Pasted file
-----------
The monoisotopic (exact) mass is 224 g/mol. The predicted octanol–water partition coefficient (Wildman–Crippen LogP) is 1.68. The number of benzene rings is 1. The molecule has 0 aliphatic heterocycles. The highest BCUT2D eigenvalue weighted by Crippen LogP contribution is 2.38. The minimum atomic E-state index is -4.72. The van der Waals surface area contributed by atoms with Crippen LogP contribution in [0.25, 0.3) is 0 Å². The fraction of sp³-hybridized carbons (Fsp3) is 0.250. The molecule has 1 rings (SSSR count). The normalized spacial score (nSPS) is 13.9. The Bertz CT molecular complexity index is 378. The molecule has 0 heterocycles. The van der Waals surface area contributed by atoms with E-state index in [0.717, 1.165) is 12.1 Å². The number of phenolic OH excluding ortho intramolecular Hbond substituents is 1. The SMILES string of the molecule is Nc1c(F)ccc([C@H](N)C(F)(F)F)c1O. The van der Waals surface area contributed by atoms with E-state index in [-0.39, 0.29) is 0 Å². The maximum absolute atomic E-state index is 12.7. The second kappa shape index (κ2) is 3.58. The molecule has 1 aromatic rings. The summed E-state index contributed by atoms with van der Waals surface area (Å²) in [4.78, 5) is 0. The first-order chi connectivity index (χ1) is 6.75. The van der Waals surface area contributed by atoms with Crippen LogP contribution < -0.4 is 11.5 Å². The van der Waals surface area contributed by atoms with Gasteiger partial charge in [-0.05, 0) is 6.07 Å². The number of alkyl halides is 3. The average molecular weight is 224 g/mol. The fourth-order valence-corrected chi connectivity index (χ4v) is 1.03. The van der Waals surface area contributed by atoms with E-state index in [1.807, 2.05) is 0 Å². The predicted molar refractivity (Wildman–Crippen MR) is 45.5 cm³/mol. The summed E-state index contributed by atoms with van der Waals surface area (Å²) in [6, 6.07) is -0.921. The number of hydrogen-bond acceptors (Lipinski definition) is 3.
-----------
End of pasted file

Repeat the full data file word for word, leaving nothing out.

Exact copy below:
The monoisotopic (exact) mass is 224 g/mol. The predicted octanol–water partition coefficient (Wildman–Crippen LogP) is 1.68. The number of benzene rings is 1. The molecule has 0 aliphatic heterocycles. The highest BCUT2D eigenvalue weighted by Crippen LogP contribution is 2.38. The minimum atomic E-state index is -4.72. The van der Waals surface area contributed by atoms with Crippen LogP contribution in [0.25, 0.3) is 0 Å². The fraction of sp³-hybridized carbons (Fsp3) is 0.250. The molecule has 1 rings (SSSR count). The normalized spacial score (nSPS) is 13.9. The Bertz CT molecular complexity index is 378. The molecule has 0 heterocycles. The van der Waals surface area contributed by atoms with E-state index in [0.717, 1.165) is 12.1 Å². The number of phenolic OH excluding ortho intramolecular Hbond substituents is 1. The SMILES string of the molecule is Nc1c(F)ccc([C@H](N)C(F)(F)F)c1O. The van der Waals surface area contributed by atoms with E-state index in [-0.39, 0.29) is 0 Å². The maximum absolute atomic E-state index is 12.7. The second kappa shape index (κ2) is 3.58. The molecule has 1 aromatic rings. The summed E-state index contributed by atoms with van der Waals surface area (Å²) in [4.78, 5) is 0. The first-order chi connectivity index (χ1) is 6.75. The van der Waals surface area contributed by atoms with Crippen LogP contribution < -0.4 is 11.5 Å². The van der Waals surface area contributed by atoms with Gasteiger partial charge in [-0.05, 0) is 6.07 Å². The number of alkyl halides is 3. The average molecular weight is 224 g/mol. The fourth-order valence-corrected chi connectivity index (χ4v) is 1.03. The van der Waals surface area contributed by atoms with E-state index in [1.807, 2.05) is 0 Å². The predicted molar refractivity (Wildman–Crippen MR) is 45.5 cm³/mol. The summed E-state index contributed by atoms with van der Waals surface area (Å²) in [6, 6.07) is -0.921. The number of hydrogen-bond acceptors (Lipinski definition) is 3.